One reason why some people appear to be more needy than others is because different people have different emotional histories.  Some are fortunate enough to have been born with strikingly handsome features or maybe they grew up in environments where they became quite accustomed to experiencing frequently expressed approval.  When individuals are able to enjoy such conditions for a period of time they develop an expectation—a confidence—that it will continue.  In contrast, those who’ve had a history of regularly experiencing disapproval will develop a different sort of expectation.  They will fear the pain of disapproval because they heard it before.  Both types of individuals have exactly the same need for approval.  Both are equally "needy."  Both can be just as easily hurt.  It’s just that some individuals are accustomed to having their emotional needs regularly satisfied while others are not.

Finally, perhaps the single biggest reason why some individuals appear to be less needy to us than others is the collection of factors that enable human beings to hide their vulnerability from each other.  On the receiving end, human beings seem to be easily fooled by certain kinds of performances.  We tend to believe what other people show us.  If someone responds to vicious criticism with a confident smile (instead of with tears or fear) we tend to interpret such a performance as an indication that the individual doesn’t have the same vulnerability that we have.  But these performances can only be maintained for a limited period of time.  If an emotional attack were to continue, the facade of invulnerability would eventually break down because the pain inflicted by the disapproval would simply become too overwhelming.  When that happens, the only way to continue to hide one’s vulnerability is by responding with raw anger.  Then, instead of seeing vulnerability, an attacker would see the opposite: a threat.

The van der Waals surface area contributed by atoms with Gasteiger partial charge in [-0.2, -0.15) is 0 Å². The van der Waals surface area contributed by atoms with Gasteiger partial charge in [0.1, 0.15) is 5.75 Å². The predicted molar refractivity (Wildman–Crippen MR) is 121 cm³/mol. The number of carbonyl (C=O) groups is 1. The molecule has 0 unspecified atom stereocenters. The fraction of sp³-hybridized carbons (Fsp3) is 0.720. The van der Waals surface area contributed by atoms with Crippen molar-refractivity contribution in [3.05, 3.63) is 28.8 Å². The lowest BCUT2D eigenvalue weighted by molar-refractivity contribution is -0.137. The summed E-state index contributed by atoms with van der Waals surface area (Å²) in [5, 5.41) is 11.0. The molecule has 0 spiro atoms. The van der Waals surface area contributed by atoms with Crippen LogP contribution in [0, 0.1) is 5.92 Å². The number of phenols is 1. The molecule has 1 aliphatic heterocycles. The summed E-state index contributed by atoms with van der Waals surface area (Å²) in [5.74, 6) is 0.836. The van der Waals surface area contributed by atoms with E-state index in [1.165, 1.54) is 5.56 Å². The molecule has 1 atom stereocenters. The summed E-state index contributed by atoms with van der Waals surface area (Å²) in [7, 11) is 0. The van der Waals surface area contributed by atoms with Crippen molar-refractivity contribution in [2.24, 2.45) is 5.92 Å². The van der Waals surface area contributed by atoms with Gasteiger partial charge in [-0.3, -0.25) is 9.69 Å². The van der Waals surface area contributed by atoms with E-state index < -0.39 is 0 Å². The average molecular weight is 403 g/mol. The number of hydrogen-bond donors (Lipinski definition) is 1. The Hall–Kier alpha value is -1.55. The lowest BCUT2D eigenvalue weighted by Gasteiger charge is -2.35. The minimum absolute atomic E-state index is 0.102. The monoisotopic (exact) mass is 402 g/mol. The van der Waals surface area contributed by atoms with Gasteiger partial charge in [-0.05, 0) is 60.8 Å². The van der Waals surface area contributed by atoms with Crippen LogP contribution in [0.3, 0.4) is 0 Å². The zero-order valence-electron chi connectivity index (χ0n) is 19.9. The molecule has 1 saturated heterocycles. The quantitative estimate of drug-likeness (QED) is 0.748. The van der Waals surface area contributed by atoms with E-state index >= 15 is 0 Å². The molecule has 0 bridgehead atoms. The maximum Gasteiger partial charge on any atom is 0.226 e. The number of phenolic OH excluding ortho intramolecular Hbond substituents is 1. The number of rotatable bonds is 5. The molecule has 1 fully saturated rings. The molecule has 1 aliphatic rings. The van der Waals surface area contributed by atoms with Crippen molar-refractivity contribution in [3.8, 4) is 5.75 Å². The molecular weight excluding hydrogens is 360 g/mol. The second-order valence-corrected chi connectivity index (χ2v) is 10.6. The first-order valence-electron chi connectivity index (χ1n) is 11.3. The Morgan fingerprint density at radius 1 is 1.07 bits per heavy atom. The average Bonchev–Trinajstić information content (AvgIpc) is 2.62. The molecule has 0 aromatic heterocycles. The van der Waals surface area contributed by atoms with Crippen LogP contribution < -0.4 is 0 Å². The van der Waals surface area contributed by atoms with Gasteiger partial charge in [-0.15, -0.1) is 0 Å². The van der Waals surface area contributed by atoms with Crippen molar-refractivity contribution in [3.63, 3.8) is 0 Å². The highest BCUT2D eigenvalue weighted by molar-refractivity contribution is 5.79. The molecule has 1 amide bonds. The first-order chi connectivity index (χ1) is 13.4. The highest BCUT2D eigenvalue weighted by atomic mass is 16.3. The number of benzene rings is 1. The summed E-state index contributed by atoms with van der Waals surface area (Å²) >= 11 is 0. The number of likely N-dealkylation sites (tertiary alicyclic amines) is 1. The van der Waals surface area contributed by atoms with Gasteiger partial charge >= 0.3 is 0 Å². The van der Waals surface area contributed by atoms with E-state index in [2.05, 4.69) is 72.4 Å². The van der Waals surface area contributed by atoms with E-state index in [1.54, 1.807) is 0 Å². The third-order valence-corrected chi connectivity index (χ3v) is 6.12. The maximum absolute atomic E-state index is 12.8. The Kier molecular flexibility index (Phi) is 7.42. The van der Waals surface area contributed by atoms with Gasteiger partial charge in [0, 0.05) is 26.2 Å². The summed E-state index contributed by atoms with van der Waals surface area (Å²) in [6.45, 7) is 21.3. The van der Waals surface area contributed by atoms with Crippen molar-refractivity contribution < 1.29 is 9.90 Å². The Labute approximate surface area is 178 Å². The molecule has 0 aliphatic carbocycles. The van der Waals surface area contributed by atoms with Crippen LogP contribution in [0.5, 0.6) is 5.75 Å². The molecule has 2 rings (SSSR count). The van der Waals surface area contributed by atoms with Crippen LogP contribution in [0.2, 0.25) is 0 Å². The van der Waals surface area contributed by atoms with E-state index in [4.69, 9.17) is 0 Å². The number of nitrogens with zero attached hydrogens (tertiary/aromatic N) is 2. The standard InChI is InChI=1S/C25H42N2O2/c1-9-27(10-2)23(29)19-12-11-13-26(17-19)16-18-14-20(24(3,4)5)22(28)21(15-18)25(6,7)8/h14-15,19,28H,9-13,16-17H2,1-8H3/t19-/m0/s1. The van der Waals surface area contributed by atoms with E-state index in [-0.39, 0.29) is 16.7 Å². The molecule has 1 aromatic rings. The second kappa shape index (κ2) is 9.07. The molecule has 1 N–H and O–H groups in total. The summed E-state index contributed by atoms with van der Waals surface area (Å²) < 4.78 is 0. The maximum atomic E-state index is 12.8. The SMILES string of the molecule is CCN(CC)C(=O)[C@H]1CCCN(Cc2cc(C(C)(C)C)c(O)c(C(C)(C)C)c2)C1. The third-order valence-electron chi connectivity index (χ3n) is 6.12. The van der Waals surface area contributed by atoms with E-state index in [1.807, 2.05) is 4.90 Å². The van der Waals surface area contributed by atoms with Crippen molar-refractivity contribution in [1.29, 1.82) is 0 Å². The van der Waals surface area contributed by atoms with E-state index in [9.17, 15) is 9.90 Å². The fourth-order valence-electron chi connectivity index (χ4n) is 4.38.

Those who have come to understand the Emotional Facts of Life recognize that anger is one of the most glaringly obvious signs of emotional vulnerability.  It is a biologically programmed emotional response that is triggered by either actually experienced pain or by the mere perception of a threat of pain.  If it were ever possible for an individual to become truly indifferent to disapproval, he would never respond to disapproval with anger.  In fact, there would be no response at all since the individual would be utterly unaffected by it.  No pain would be experienced so there would be nothing to be upset about.  Noticing that someone was laughing at you would have as much meaning to you as noticing that a leaf had fallen off of a tree.

Human beings do not have the ability to create or annihilate needs.  In order to possess such a power, we would have the ability to make ourselves feel some kind of pain whenever a self-given need is dissatisfied or some kind of pleasure whenever it is satisfied.  Exactly how is it that we could do such a thing?  Just try to make yourself need something, sometime, that you do not need.  What kind of consequences would you cause yourself to suffer if the need is not fulfilled?  How would you go about making yourself experience those consequences?

The ultimate truth that all of us must ultimately face is the fact that all of our needs areexternally imposed on us and there is not one thing we can do to make them go away or to lessen their demands on us.  We are slaves to our needs.  The only option we have is to find out what they are and what we must do to get them satisfied.  When it comes to our emotional need for approval, Emotional Honesty is the only answer…

 

 

Other Topics Of Interest:

 

Imagine An Economy That Ideally Serves The Interests Of The Poor

Middle East Peace Talks: Will Israel Bring Lasting Peace To The Region?

The Failure Of The Republican Experiment With Tax Cuts

 

 

 

 

Questions?  Comments?

inquiries@nontrivialpursuits.org